A great catastrophe has happened in my local community. A Jewish man, his mind split into pieces, believed our Synagogue was on fire in the night when it was not. In addition to a lot of damage he did trying to put out the flames that were only in his own mind, he also took almost every sacred object and threw it into our mikvah in a very misguided attempt to “save” these objects. The most painful is that he threw all 3 of our shul’s Sefer Torahs into the mikvah and all three will need to be buried today, completely destroyed.
This is a loss that cuts right into the heart of every Jew in our community.
A Sefer Torah is the large Torah scroll that is read from in the Synagogue. Most Synagogues have a few, but each is hand written by a trained sofer (scribe). It takes about a year to write an entire Torah and it’s something generally done by an entire community together even though it is the scribe that inks the letters painstakingly. People give money to dedicate a portion to a loved one or in honor of an important date just so that they can take part in the mitzvah of writing a Torah. Once completed, the Torah is treated like a new bride and a party is held to escort her into the Synagogue, with dancing and music and prayer. From then on, the Torah is handled carefully and lovingly, kissed and carefully carried like a newborn. It is the most precious treasure of a Jewish community and if it is dropped, the community must fast.
Our Torahs were more than dropped and now that it has been determined that they cannot be saved, they must be buried next to a Torah scholar, someone who loved them, their family. We mourn their loss deeply. Children in our community and even adults have cried over this loss. It’s a wound much more serious than the other damage that was done to our shul.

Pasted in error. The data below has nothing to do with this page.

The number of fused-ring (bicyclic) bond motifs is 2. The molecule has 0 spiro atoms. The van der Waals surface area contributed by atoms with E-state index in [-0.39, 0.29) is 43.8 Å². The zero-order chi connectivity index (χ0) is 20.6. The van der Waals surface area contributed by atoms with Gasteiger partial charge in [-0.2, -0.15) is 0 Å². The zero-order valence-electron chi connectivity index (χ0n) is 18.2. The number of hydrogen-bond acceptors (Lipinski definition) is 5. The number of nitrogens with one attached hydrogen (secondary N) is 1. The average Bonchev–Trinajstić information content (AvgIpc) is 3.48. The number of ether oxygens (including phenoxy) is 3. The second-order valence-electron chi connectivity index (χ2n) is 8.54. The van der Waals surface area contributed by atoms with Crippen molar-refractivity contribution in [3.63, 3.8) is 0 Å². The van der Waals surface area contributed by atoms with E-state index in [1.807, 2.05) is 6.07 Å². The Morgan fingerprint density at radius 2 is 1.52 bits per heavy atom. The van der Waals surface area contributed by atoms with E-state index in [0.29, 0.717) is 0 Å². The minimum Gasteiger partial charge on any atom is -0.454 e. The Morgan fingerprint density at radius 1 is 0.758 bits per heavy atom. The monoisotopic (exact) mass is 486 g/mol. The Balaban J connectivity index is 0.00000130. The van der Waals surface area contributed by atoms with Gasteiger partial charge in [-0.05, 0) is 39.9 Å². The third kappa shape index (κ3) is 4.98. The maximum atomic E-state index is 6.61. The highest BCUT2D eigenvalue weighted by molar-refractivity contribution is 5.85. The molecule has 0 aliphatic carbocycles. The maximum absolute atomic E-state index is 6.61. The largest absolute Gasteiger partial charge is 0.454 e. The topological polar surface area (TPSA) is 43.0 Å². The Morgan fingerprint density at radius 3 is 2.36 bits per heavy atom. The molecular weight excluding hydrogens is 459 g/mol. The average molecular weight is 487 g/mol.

And yet, in this too, there is mercy and healing.
Tonight, we will begin again to write a new Torah, a scribe coming to our shul to begin the first letters. Our Synagogue will be repaired and made whole. Out of this mourning, a new beginning will come. The man who did this also is in the hospital now, his broken mind being healed.
It reminds me quite a bit of so many aspects of Judaism. Out of great pain often comes great consolation and healing. In our own family, we are facing my husband having to have his open heart surgery the first day of Rosh Hashanah. Usually, Rosh Hashanah is a very happy holiday, the beginning of a new year full of possibility. He and I will spend that holiday this year in the hospital going through great pain, but I have come to peace with the timing. Every birth comes with great pain and it’s only natural that this new beginning also will have to begin with pain. By nightfall and the beginning of the second day of Rosh Hashanah, we will begin to have the consolation of his healing.
It’s so very fitting that this all happens in Elul, a time for teshuva and a time that is mixed with painful regret and sweet opportunity for return. May we all merit to have a new beginning this year, to remember what is most important in our lives, and to be written and sealed in the book of life for a sweet new year!